Hypermobilities (Ellen Samuels)

Reviewed by Diane R. Wiener

I don’t remember when I first learned the meaning of “synesthesia.” I think I know when I realized, though, that this word described much of my lifelong associative experiences and sensory approaches. Timing is not that important, I suppose, as I reflect on the matter, today. My understanding of “timing” has been strongly influenced by Ellen Samuels, however, that’s for sure. And, I do remember—vividly—when I first encountered Samuels’s now-foundational (and deservedly-famous) essay, “Six Ways of Looking at Crip Time,” a work that I “assign” regularly in the courses I teach.

Reading Samuels’s new book of haiku plays good havoc with my nervous system; her words filament and foment synesthetic experiences that engage me within Crip Time, writ large. Appearing inside of these poems are sensory impressions galore; at times, hyper-impressions, one might say, thinking about the collection’s apt title, since impressions mobilize in surely and unsurprisingly cripped ways, throughout the text, as well as in its adjacent intertextualities. There are manifestations of spoonie cultures, chronicity, and acuity, alongside refutations of ableism, and candid talk-back to the medical-industrial complex.

In these poems, lyricisms abound with critical reflection. Humor and distress sit down, here, in an accessible relation that is far more complicated than mere twinning; these sensory and socioemotional spaces have bold, never sentimental conversations in(to) which the reader is invited to participate. How much the richer readers are, too, thanks to “the hybrid, insurgent, horizontal, collaborative, interdisciplinary, ever-evolving operating system,” as the publishers self-describe (often, without the commas).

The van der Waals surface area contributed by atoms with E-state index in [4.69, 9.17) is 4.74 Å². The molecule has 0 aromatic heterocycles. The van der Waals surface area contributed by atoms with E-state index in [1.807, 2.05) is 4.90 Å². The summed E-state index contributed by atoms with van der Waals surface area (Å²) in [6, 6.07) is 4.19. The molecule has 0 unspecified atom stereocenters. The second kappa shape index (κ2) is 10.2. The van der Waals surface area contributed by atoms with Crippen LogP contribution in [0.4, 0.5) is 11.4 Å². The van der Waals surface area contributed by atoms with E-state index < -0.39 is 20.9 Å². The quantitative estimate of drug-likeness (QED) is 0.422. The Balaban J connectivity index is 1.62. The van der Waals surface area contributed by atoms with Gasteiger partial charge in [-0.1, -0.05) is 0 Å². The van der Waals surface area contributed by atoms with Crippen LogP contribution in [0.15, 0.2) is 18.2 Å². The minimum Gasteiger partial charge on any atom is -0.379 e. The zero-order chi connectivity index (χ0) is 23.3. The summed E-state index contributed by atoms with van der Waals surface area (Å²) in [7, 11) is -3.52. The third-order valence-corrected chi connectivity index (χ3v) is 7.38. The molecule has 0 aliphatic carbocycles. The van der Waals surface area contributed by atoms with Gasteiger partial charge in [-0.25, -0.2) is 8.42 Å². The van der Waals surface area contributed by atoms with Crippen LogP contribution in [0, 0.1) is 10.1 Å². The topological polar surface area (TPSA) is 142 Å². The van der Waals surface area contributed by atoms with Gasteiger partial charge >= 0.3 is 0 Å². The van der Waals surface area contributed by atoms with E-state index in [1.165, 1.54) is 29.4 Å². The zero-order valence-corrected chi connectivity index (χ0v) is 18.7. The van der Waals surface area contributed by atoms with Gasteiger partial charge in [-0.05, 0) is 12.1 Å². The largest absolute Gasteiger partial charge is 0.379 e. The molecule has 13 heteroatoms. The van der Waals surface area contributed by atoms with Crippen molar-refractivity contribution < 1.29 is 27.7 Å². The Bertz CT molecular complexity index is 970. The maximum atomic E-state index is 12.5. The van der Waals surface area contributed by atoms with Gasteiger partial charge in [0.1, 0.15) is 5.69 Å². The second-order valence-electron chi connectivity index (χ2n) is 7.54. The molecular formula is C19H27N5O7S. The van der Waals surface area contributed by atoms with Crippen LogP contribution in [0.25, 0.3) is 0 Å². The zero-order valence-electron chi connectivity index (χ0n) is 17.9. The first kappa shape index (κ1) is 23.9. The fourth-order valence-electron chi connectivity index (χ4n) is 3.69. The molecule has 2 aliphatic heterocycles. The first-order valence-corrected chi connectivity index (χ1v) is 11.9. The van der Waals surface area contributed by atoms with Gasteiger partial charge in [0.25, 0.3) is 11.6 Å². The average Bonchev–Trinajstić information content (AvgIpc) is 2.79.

Samuels’s “Notes” at the book’s end summon and engage myriad connections for a poet who is well-known for their academic brilliance and tenacity. For, although I join many others in eschewing the false split that persists between “academic” and “creative” writing, it is differently delightful to read Samuels’s reflections about reflections than it is to read the poems, themselves. The carefully chosen words in the notes are far more elaborate than the brevity and precision necessary to craft a collection of exemplary haiku—which is what Samuels has given us, in abundance.

Advance praise (printed on the book’s back cover) from Leah Lakshmi Piepzna-Samarasinha describes the book as “a crip gift to the universe”; Michael Snediker rightly calls the haiku herein a “koan” grouping—among other descriptors. As the lead editor of a journal that supports Open Access and its attendant Creative Commons licenses, I remain especially pleased that this book was published by a press that shares these commitments and values. The multi-layered accessibility of the collection will make the book available to a wide audience of readers who will benefit from Samuels’s resplendent wisdom. The Open Access digital version of Hypermobilities will be available soon.

Hypermobilities’s six sections divide the poems with flexion and creativity, exploring the poems’ interweaving while distinct themes, as follows: “hypermobility,” “symptoms and signs,” “coloring the pain book,” “narcissus,” “prognosis,” and “the garden.” At first read, it might seem like there is a trajectory that travels from a kind of disabling origin story to a Crip present, but readers who care about and live through Crip Time will not be easily convinced that there is something only linear going on here. In the advance praise on the book’s back cover, Oliver Baez Bendorf calls the book “A wondrous, nonlinear, potent proof of life…” And, as Samuels tells us in “Notes on Writing Hypermobilities”:

“So while this book arcs from a beginning to an end, an arrival of sorts, it resists any kind of recovery or overcoming narrative. The story I want to tell is a different one. I want to show that people with chronic illness are not simply hollowed-out vessels whom sickness fills like water.”

In “Displacement of the First Rib,” Samuels writes,

I am the garden
Eve never took back. Fist with-
in the bone, rising.